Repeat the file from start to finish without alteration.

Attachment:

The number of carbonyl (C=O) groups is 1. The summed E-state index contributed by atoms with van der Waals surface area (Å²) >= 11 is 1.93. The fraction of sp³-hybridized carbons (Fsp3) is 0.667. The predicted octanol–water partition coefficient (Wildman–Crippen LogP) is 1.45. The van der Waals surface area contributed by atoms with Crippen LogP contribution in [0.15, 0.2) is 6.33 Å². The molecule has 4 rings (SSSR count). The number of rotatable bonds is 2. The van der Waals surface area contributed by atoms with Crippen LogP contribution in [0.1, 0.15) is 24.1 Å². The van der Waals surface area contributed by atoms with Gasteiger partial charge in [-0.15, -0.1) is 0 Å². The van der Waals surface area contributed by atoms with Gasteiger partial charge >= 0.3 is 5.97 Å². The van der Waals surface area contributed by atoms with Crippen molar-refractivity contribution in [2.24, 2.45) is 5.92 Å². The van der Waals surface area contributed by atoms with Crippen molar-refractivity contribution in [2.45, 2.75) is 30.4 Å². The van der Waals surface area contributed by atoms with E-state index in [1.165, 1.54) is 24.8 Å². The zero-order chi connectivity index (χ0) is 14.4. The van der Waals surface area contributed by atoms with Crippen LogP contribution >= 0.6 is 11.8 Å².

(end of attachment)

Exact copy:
The number of carbonyl (C=O) groups is 1. The summed E-state index contributed by atoms with van der Waals surface area (Å²) >= 11 is 1.93. The fraction of sp³-hybridized carbons (Fsp3) is 0.667. The predicted octanol–water partition coefficient (Wildman–Crippen LogP) is 1.45. The van der Waals surface area contributed by atoms with Crippen LogP contribution in [0.15, 0.2) is 6.33 Å². The molecule has 4 rings (SSSR count). The number of rotatable bonds is 2. The van der Waals surface area contributed by atoms with Crippen LogP contribution in [0.1, 0.15) is 24.1 Å². The van der Waals surface area contributed by atoms with Gasteiger partial charge in [-0.15, -0.1) is 0 Å². The van der Waals surface area contributed by atoms with Gasteiger partial charge >= 0.3 is 5.97 Å². The van der Waals surface area contributed by atoms with Crippen molar-refractivity contribution in [2.24, 2.45) is 5.92 Å². The van der Waals surface area contributed by atoms with Crippen molar-refractivity contribution in [2.45, 2.75) is 30.4 Å². The van der Waals surface area contributed by atoms with E-state index in [1.165, 1.54) is 24.8 Å². The zero-order chi connectivity index (χ0) is 14.4. The van der Waals surface area contributed by atoms with Crippen LogP contribution >= 0.6 is 11.8 Å².